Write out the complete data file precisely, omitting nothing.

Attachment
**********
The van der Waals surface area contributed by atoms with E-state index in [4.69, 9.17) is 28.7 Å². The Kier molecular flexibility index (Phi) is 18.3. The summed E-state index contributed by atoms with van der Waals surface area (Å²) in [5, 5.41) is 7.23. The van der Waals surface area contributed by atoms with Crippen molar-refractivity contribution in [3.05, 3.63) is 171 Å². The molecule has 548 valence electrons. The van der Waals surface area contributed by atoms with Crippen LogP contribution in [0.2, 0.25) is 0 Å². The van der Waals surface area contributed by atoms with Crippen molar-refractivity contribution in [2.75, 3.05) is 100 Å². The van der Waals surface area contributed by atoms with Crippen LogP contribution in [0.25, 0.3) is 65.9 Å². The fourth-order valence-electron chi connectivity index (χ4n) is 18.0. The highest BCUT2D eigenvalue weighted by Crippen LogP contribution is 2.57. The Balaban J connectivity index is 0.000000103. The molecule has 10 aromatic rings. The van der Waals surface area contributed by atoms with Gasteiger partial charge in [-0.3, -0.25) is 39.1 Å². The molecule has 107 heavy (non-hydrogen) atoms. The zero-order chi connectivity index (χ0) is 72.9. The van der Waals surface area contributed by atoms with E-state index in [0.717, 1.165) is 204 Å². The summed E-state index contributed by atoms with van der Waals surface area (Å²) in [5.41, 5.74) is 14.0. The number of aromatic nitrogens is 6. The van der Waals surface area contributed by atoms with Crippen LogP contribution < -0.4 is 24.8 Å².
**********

The van der Waals surface area contributed by atoms with E-state index in [4.69, 9.17) is 28.7 Å². The Kier molecular flexibility index (Phi) is 18.3. The summed E-state index contributed by atoms with van der Waals surface area (Å²) in [5, 5.41) is 7.23. The van der Waals surface area contributed by atoms with Crippen molar-refractivity contribution in [3.05, 3.63) is 171 Å². The molecule has 548 valence electrons. The van der Waals surface area contributed by atoms with Crippen LogP contribution in [0.2, 0.25) is 0 Å². The van der Waals surface area contributed by atoms with Crippen molar-refractivity contribution in [2.75, 3.05) is 100 Å². The van der Waals surface area contributed by atoms with Crippen LogP contribution in [0.25, 0.3) is 65.9 Å². The fourth-order valence-electron chi connectivity index (χ4n) is 18.0. The highest BCUT2D eigenvalue weighted by Crippen LogP contribution is 2.57. The Balaban J connectivity index is 0.000000103. The molecule has 10 aromatic rings. The van der Waals surface area contributed by atoms with Gasteiger partial charge in [-0.3, -0.25) is 39.1 Å². The molecule has 107 heavy (non-hydrogen) atoms. The zero-order chi connectivity index (χ0) is 72.9. The van der Waals surface area contributed by atoms with E-state index in [0.717, 1.165) is 204 Å². The summed E-state index contributed by atoms with van der Waals surface area (Å²) in [5.41, 5.74) is 14.0. The number of aromatic nitrogens is 6. The van der Waals surface area contributed by atoms with Crippen LogP contribution < -0.4 is 24.8 Å².